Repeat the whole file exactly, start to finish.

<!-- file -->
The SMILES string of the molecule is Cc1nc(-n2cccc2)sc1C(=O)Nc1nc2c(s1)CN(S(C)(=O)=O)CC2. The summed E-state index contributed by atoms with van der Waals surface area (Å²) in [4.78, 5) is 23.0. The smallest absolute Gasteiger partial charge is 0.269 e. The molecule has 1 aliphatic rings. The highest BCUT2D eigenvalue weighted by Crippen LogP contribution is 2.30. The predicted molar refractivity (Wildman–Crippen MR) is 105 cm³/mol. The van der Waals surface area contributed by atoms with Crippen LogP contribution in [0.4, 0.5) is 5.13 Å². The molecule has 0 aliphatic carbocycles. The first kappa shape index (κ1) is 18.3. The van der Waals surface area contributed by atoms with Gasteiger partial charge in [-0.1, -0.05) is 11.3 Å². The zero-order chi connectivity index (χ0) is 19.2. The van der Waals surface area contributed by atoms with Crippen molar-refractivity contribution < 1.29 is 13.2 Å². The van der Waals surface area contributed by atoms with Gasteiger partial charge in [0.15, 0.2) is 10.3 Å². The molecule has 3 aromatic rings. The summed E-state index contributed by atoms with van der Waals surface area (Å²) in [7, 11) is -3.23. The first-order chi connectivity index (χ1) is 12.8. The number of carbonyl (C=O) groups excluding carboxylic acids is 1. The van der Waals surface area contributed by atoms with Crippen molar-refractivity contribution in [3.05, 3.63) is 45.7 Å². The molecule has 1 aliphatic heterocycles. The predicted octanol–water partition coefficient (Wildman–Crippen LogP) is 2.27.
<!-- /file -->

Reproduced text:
The SMILES string of the molecule is Cc1nc(-n2cccc2)sc1C(=O)Nc1nc2c(s1)CN(S(C)(=O)=O)CC2. The summed E-state index contributed by atoms with van der Waals surface area (Å²) in [4.78, 5) is 23.0. The smallest absolute Gasteiger partial charge is 0.269 e. The molecule has 1 aliphatic rings. The highest BCUT2D eigenvalue weighted by Crippen LogP contribution is 2.30. The predicted molar refractivity (Wildman–Crippen MR) is 105 cm³/mol. The van der Waals surface area contributed by atoms with Crippen LogP contribution in [0.4, 0.5) is 5.13 Å². The molecule has 0 aliphatic carbocycles. The first kappa shape index (κ1) is 18.3. The van der Waals surface area contributed by atoms with Gasteiger partial charge in [-0.1, -0.05) is 11.3 Å². The zero-order chi connectivity index (χ0) is 19.2. The van der Waals surface area contributed by atoms with Crippen molar-refractivity contribution < 1.29 is 13.2 Å². The van der Waals surface area contributed by atoms with Gasteiger partial charge in [0.15, 0.2) is 10.3 Å². The molecule has 3 aromatic rings. The summed E-state index contributed by atoms with van der Waals surface area (Å²) in [7, 11) is -3.23. The first-order chi connectivity index (χ1) is 12.8. The number of carbonyl (C=O) groups excluding carboxylic acids is 1. The van der Waals surface area contributed by atoms with Crippen molar-refractivity contribution in [3.05, 3.63) is 45.7 Å². The molecule has 1 aliphatic heterocycles. The predicted octanol–water partition coefficient (Wildman–Crippen LogP) is 2.27.